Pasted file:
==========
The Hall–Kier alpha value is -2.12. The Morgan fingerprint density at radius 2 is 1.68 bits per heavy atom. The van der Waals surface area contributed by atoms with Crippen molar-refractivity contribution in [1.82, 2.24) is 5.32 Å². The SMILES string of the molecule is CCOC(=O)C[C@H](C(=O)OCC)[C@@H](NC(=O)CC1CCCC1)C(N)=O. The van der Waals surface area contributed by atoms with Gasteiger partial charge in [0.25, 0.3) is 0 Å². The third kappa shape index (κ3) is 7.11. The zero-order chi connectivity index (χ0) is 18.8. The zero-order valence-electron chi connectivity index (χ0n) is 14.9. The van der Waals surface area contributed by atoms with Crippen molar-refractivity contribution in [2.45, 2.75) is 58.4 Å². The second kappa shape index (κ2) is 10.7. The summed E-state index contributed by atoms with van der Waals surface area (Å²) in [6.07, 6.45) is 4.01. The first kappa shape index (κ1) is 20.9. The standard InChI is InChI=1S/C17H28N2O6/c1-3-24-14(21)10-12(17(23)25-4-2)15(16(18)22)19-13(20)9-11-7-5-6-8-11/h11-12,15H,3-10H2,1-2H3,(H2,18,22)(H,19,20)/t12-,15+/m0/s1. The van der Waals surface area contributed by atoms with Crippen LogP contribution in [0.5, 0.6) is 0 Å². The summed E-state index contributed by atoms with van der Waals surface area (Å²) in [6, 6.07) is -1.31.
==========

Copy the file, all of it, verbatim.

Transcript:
The Hall–Kier alpha value is -2.12. The Morgan fingerprint density at radius 2 is 1.68 bits per heavy atom. The van der Waals surface area contributed by atoms with Crippen molar-refractivity contribution in [1.82, 2.24) is 5.32 Å². The SMILES string of the molecule is CCOC(=O)C[C@H](C(=O)OCC)[C@@H](NC(=O)CC1CCCC1)C(N)=O. The van der Waals surface area contributed by atoms with Gasteiger partial charge in [0.25, 0.3) is 0 Å². The third kappa shape index (κ3) is 7.11. The zero-order chi connectivity index (χ0) is 18.8. The zero-order valence-electron chi connectivity index (χ0n) is 14.9. The van der Waals surface area contributed by atoms with Crippen molar-refractivity contribution in [2.45, 2.75) is 58.4 Å². The second kappa shape index (κ2) is 10.7. The summed E-state index contributed by atoms with van der Waals surface area (Å²) in [6.07, 6.45) is 4.01. The first kappa shape index (κ1) is 20.9. The standard InChI is InChI=1S/C17H28N2O6/c1-3-24-14(21)10-12(17(23)25-4-2)15(16(18)22)19-13(20)9-11-7-5-6-8-11/h11-12,15H,3-10H2,1-2H3,(H2,18,22)(H,19,20)/t12-,15+/m0/s1. The van der Waals surface area contributed by atoms with Crippen LogP contribution in [0.5, 0.6) is 0 Å². The summed E-state index contributed by atoms with van der Waals surface area (Å²) in [6, 6.07) is -1.31.